Rob says the show was founded by his father, Bob O’Connor, who “was a car guy, all his life. He would go drag racing back in the 60’s with my uncle,” Rob adds, “and he won a national championship in ‘65.” He put his drag racing on hold when his family was young, and worked in the printing room of the Herald Journal, but his love of cars never diminished. Nor did his entrepreneurial spirit, and Bob O’Connor went on to start several businesses, while indulging his passion for cars with a 1932 woodie wagon he built over several years, eventually traveling the country with it to attend car shows. “Finally, he decided to bring a car show to Syracuse,” said Rob. “ So, he started the show here in 2000, and drew 4000 cars, which is kind of unheard of. After a few years of the Nationals, that was his focus. He started several other car shows up and down the east coast.”

“My dad bought a street rod,” Rob says. “It was from the early 40s, a four-door convertible, so kind of high end. When he started taking it apart, he found bullet holes that had been patched and repaired. It made us wonder who had owned that car, and how the bullet holes got there. But that’s part of the appeal of old cars – they do have stories to tell.”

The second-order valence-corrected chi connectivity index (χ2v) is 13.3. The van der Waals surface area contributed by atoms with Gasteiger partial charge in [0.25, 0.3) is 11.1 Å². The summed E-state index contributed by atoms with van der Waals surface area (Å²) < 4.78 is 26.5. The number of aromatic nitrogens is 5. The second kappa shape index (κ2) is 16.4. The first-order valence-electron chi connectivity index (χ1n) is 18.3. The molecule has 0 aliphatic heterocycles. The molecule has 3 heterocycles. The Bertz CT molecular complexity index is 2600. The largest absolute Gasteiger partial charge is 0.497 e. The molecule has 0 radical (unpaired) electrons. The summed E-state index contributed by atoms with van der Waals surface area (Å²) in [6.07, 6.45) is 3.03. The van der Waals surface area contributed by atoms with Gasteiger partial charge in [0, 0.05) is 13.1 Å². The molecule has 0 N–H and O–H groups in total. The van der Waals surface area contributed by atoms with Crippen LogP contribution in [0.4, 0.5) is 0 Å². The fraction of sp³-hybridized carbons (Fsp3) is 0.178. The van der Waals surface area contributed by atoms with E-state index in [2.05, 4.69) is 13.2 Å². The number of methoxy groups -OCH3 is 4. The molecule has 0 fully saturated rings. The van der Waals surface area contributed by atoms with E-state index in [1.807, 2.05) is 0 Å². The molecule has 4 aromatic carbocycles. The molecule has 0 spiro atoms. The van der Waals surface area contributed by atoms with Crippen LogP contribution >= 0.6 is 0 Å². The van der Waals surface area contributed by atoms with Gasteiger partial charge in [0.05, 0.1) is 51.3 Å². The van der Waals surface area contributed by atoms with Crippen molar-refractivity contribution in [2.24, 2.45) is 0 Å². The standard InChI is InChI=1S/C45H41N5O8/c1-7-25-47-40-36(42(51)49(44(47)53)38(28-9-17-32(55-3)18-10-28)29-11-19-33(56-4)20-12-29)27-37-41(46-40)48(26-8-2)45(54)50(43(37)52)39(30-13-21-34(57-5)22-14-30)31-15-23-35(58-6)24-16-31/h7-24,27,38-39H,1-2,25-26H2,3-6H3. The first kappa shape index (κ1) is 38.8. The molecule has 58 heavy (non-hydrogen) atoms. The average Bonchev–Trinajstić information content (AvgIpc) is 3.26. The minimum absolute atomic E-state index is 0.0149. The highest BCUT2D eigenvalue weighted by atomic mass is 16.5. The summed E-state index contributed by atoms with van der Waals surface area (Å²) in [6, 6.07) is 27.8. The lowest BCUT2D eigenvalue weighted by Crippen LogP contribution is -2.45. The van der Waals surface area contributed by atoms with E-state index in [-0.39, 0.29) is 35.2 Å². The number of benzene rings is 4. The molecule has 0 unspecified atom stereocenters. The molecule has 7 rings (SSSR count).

The Nationals features several areas and events that people look forward to each year. One of them certainly is the Swap Meet, where car aficionados can find “rusty gold,” those rare parts that are hard to find, but are what is needed to complete a build or repair.

Another is the Car Corral, where cars for sale are showcased. And of course there are vendors with parts to sell. “We like to say, if you come with enough money in your pockets, you can leave with everything you’ll need to build the car you want to build, from scratch,” Rob said.

“There are events within the event,” he added. “Like, there’s a whole area dedicated to “Rockabilly” – they have their own bands, stage, and awards. Or Women’s World, and Memories on Main Street. And everyone looks forward to the fireworks on Saturday night.”

New this year: Nitro Row, bringing nostalgia drag race cars, and a lot of “noise” to The Nationals. At set times, they’ll fire up these monsters so you can hear – and feel – the power. Also, enjoy remote control car drag races – cars look like muscle cars from 70s, but “drivers” are controlling the action from their remote.